The guinea pig is native to the South American mainland continent not the Caribbean
There has always been a certain amount of debate in the Taino Resurgence Movement on the subject of what kinds of animals our Taino ancestors were familiar with. The typical and logical assumption entertained by most modern-day Tainos is that if a certain species of animal was not native to a specific island then the Tainos living on that island would have been unfamiliar with that animal. They would not have known that this animal existed and certainly this animal would not play a significant role in their imagery or spirituality. As I already mentioned, this assumption seems to make sense. Why would our ancestors image or hold sacred a living thing that they could not see and was not native to their homeland?
Actually there is a glaring flaw in that kind of thinking. The ancient Tainos and all of their ancestors were adept sailors with large sea-going canoes which the historical record proves, were extremely capable of carrying living beings, including food animals, trade animals and pets. There was a perfectly discernible trade in parrots and other animals between the islands and the mainland as well as between the islands themselves. This was clear and observable to the early Spanish chroniclers.
Clear proof that animals which were not native to the Caribbean islands were carried there alive by our Arawakan ancestors is the fact that upon the arrival of the Spanish, these colonizers found lots of pet dogs living in the Taino villages. Dogs are not native to the Caribbean islands. They were brought there from Central and South America by the Arawakans themselves in their canoes.
Obviously, dogs were not the only animals brought to our islands. The evidence exists that those ancient ancestors appear to have traded in animal and bird parts such as feathers, bones and teeth as well as the whole creatures themselves, alive and dead. Many of these animals did not come to the Caribbean region in large enough or varied enough numbers to run off and become wild communities in the island forests. Furthermore the island environment probably was not appropriate to support viable populations of many of these foreign animals so the only place where a great deal of these alien animals could be found was as captive pets or captive food stock in the Native villages.
There is also artistic evidence that the ancient Caribbean Indigenous people knew of the existence of certain living beings that were neither native to the islands nor kept in captivity by the Natives but were conspicuously abundant on the South American mainland. In certain sites of the Boriken archipelago (Puerto Rico) stone pendants have been discovered which were sculpted by Native people belonging to a culture known to researchers as Huecoids. The Huecoids were most probably descended from people who had emigrated into the Caribbean from the South American Andes mountains, the home of the ancient Incas, instead of the South American Orinoco river valley where the more numerous Arawakans of the Caribbean region originated. These Huecoid pendants obviously represent Andean condors. Condors are birds which are abundant in the Andes mountains and very significant to Andean Indigenous iconography. Condors are rare in the South American Orinoco river valley where the Arawakan ancestors of the Caribbean Natives came from, and do not exist at all in the Caribbean region.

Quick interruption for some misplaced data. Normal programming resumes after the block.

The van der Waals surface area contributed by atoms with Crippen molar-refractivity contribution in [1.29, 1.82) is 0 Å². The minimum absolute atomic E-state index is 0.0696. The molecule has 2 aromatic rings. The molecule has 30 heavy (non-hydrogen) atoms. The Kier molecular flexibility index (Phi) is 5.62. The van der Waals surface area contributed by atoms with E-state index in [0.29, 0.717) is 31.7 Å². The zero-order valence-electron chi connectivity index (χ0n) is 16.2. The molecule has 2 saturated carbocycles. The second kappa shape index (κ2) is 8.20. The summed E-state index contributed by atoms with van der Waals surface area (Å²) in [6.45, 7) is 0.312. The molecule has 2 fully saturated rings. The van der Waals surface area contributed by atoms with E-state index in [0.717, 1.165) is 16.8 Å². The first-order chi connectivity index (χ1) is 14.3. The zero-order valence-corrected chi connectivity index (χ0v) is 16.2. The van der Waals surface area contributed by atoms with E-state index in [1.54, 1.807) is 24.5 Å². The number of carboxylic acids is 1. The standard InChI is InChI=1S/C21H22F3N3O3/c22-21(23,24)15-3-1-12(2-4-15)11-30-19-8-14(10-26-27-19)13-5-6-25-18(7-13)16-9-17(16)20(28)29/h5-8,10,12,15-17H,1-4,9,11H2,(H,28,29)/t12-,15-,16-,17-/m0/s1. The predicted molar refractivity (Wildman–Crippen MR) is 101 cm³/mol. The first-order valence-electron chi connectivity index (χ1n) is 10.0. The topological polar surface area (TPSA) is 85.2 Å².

This demonstrates that Caribbean region Natives recognized and were familiar with a wide variety of animals that were not Native to the Caribbean and in some cases were not present in the everyday life of these people even as pets. These living creatures were probably present in their tribal memory and perhaps even tribal spiritual tradition even though they were no longer physically present in their lives after decades and even centuries of separation from their ancestral South American homelands.
A prominent Boricua archeologist, Ivonne Narganes Storde, has published reports that present evidence supporting the notion that ancient Caribbean Natives even kept pendants crafted out of the teeth of animals as spectacularly exotic as South American or even Central American jaguars. There is reason to believe that the ancient Tainos may have held these jaguar tooth pendants in special sacred esteem even though the people who owned them may have been separated from the South American or Central American jaguar homeland for generations.
I have had arguments with modern-day Tainos who are reluctant to accept the idea that our Taino ancestors would have considered turkeys as sacred birds simply because turkeys do not grow wild on the islands. This is in spite of the obvious evidence of brisk sustained trade between Indigenous people of Central America, the home of the exotic ocellated turkey, and Taino canoe traders. The Maya of Guatemala and the Yucatan Peninsula actually kept domesticated turkeys for food. They traded these turkeys both alive and dead (preserved) with neighboring tribes.
Researchers Christina M. Giovas of the Department of Anthropology, University of
Washington, Michelle J. LeFebvre of the Department of Anthropology, University of
Florida, Gainesville, and Scott M. Fitzpatrick of the Department of Sociology and Anthropology, North Carolina State University, Raleigh, NC published a report titled "New records for prehistoric introduction of Neotropical mammals to the West Indies: evidence from Carriacou, Lesser Antilles". This report presents convincing evidence that the ancient Indigenous people of the Caribbean introduced a wide variety of animals from South America into the Caribbean island region. This Link accesses the archeological report.